Although large teleretinal screening programs have the potential to reduce the burden of eye disease by detecting and treating conditions early ,utilization of a diabetic eye disease teleretinal screening program to detect glaucoma and cataract is not yet feasible. Instead, clinical examination remains the primary method of screening for the latter pathologies, concluded a team of investigators from Emory University in Atlanta, Georgia.
In a retrospective analysis of data collected from patients with type 1 or type 2 diabetes who had been screened via the Grady Health System’s teleretinal screening program, the investigators found only fair agreement between the results of screening based on nonmydriatic fundus camera images and clinical exam in regard to glaucoma diagnosis, slight agreement for detecting cataract, and slight agreement for detecting both pathologies combined.
Although the specificity and negative predictive value for the teleretinal screening program were both high for detecting glaucoma, cataract, and both together, its sensitivity and positive predictive value were low for all outcomes, according to investigators.
The research was presented at the 2020 Association for Research in Vision and Ophthalmology meeting by Omar I. Ali, BS, an MPH candidate at Emory University’s Rollins School of Public Health and a medical student at Baylor College of Medicine in Houston, Texas.
Yousuf M. Khalifa, MD, an associate professor of ophthalmology at Emory University School of Medicine, is the senior investigator in the study.
“Large teleretinal screening programs offer the potential to reduce the burden of eye disease through early detection and treatment,” Ali pointed out. “Such screening systems, however, should be both highly sensitive and highly specific when compared to the gold standard, which in our study was clinical examination.”
Ali also pointed out that additional research must be done on the best measures for accurate detection of glaucoma, because current telescreening programs differ on which aspects to give credence to, reflecting the general difficulty in diagnosing glaucoma clinically.
“In addition, further research is needed on the usefulness, cost-effectiveness, and accuracy of this type of screening system to better understand its role in a large healthcare system,” he said.
Although the use of teleretinal screening programs to detect diabetic retinopathy and reduce barriers to access has spread across many communities and the benefits have been well reported, there is less investigation of utilizing the screening program to detect secondary outcomes, such as cataract or glaucoma.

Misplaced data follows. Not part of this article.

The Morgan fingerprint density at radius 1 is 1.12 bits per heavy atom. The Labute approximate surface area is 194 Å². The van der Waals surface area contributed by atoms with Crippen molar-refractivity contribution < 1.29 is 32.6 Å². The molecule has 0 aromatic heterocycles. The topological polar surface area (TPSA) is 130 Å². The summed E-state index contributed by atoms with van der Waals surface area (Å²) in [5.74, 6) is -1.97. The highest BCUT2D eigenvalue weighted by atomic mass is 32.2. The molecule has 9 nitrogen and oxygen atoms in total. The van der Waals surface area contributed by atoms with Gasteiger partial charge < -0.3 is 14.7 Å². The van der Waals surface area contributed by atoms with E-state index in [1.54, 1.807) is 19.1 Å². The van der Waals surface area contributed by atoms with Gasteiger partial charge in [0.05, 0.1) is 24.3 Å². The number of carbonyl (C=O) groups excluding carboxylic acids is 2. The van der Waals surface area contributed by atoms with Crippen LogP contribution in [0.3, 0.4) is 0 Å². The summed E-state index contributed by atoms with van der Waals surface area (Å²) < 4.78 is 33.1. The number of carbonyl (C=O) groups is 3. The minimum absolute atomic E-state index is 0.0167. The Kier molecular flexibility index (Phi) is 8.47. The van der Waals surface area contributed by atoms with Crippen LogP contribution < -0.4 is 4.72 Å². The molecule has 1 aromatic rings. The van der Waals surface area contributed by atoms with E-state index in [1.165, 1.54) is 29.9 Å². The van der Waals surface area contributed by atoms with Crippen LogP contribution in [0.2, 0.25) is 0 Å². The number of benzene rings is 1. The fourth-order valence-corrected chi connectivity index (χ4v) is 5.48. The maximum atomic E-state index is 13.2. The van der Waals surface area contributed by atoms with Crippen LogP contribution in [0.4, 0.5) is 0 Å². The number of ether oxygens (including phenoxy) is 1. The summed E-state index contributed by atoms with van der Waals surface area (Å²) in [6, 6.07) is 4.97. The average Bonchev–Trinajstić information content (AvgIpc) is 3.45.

According to Ali, the retrospective study was undertaken by investigators against that background. Patients included in the study were identified from among those screened using a nonmydriatic camera via the Grady teleretinal screening program between January and October 2018.
Ali explained that the eligible patients had to meet the threshold for the primary outcome of having a positive screen for proliferative diabetic retinopathy (PDR) and/or diabetic macular edema (DME). They also had to show evidence of cataract and/or glaucoma on the screening imaging, and have been seen in the clinic for follow-up of their primary outcome.
During the study period, a total of 7099 patients were screened through the teleretinal screening program, of which 394 screened positive for PDR and/or DME. Of the 394 patients, 299 were seen in clinic for follow-up, but only 16 of the 299 patients examined had glaucoma (n = 13) or cataract (n = 3) on screening.
Agreement between the findings from the screening and clinical exam was calculated using K; values were 0.23 for glaucoma, 0.01 for presence of cataract, and 0.04 for the combined endpoint. The sensitivity of teleretinal screening for detecting any of the secondary outcomes ranged from 4.55% to 16.67%, and it had a positive predictive value of 50% for all three.
According to Ali, its specialty was greater than 98% and negative predictive value ranged from 71% to almost 95%.
Ali said it is likely that the true sensitivity of the current teleretinal system is much higher, especially given the literature report of a teleglaucoma program having high specificity and sensitivity. The investigators were pleased with the results of their research, but also acknowledged the limitations of the study. Further research is needed, Ali explained.
“Our study was limited, however, due to its sample size, loss to follow up, and requirement for patients having to screen positive for both the primary outcome, PDR and/or DME, and the secondary outcome of glaucoma or cataract,” Ali concluded. “Further studies with larger sample sizes and better follow-up are needed to better understand the role of teleretinal screening for secondary outcomes.”